The Wilting of appFlower

I thought it would be useful to provide at least a brief postscript to the appFlower evaluation.  We opted to leave it behind for most of the reasons I stated (in addition, when I wrote that post I had just submitted a couple of major questions/issues, to which I have not received a response, so the lack of support is seriously underscored).  I’d have to go back and look at the relative time, but as I suspected, in probably no more than 10% of the time, I had a basic app running. 

Most of the additional time I needed to spend was in upgrading my Rails IDE (yes, I’m lazy enough to use one), the version of rails on my machine, along with a number of other supporting tools, and then attempting to get the app running on my provider in a shared hosting environment.  This last bit of time was useful, in that getting used to Capistrano for deployment was something new.  I was able to get everything configured so that I could move all of the correct components to production when ready, but was having trouble getting the fastcgi script configured (the version of passenger that my host uses is way outdated, and the only alternative I have is to pay for a virtual private server so I can install everything myself).  Bringing up appFlower on a server really would only take slightly longer than the time required to download the VM image, so this is an appFlower plus.  On the flipside, I do not like the sense of real time editing of a production applications, so I’m not exactly sure how you can successfully avoid this.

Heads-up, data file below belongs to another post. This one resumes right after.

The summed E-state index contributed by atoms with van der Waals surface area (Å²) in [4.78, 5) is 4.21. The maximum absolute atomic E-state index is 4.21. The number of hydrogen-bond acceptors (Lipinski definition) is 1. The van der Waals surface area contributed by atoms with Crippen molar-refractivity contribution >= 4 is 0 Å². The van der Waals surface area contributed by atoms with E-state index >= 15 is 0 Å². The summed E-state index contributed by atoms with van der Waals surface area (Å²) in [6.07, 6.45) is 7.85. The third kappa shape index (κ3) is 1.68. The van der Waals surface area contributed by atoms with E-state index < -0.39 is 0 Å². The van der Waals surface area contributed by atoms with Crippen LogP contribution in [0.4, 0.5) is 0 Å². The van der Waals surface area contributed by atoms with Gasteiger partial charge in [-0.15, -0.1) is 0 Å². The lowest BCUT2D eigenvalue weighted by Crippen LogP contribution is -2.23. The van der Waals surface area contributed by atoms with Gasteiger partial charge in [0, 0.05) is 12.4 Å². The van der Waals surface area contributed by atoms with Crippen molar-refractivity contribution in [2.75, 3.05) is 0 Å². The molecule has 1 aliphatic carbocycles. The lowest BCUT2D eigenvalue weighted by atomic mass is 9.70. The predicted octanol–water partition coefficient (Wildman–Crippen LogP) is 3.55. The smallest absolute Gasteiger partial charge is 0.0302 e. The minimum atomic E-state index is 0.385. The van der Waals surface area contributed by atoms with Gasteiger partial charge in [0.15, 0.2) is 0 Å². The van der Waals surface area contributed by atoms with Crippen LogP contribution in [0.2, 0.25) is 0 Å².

The other large amount of time spent was on using a new authentication approach than I have before.  Previously I used authlogic, but there is a relatively new gem called Omniauth which has providers to allow for authenticating with everything from a system specific user/password to Facebook, LinkedIn, Twitter, OpenID, etc.  I was particularly interested in allowing a single user to have multiple authentication methods, so this took a time to figure out.  The authorization facility available in appFlower, if you can actually get it working, does not allow for third party authorization.  There are tools that allow you to do this with Symfony.  This, of course, means that to accomplish anything significant you need to work in Symfony, not appFlower per se.  If I was a php/Symfony expert, perhaps this would not be a big deal.  Of course, if I was a php/Symfony expert, I suspect that appFlower would be an incredible enumberance, and I wouldn’t use it in the first place.

The actual time spent on the app in Rails itself has been fairly minimal, and now I can move along adding new features and capabilities, with a nice look and feel to the whole thing.  I’ve also decided to focus more energy on using the Rails testing framework, which I will discuss in a future post.

My conclusion is that appFlower is marginally interesting but likely of little value over time.  While it looks pretty, it has significant limitations that require an actual developer to overcome, so its primary market of non-developers doesn’t look to be well served.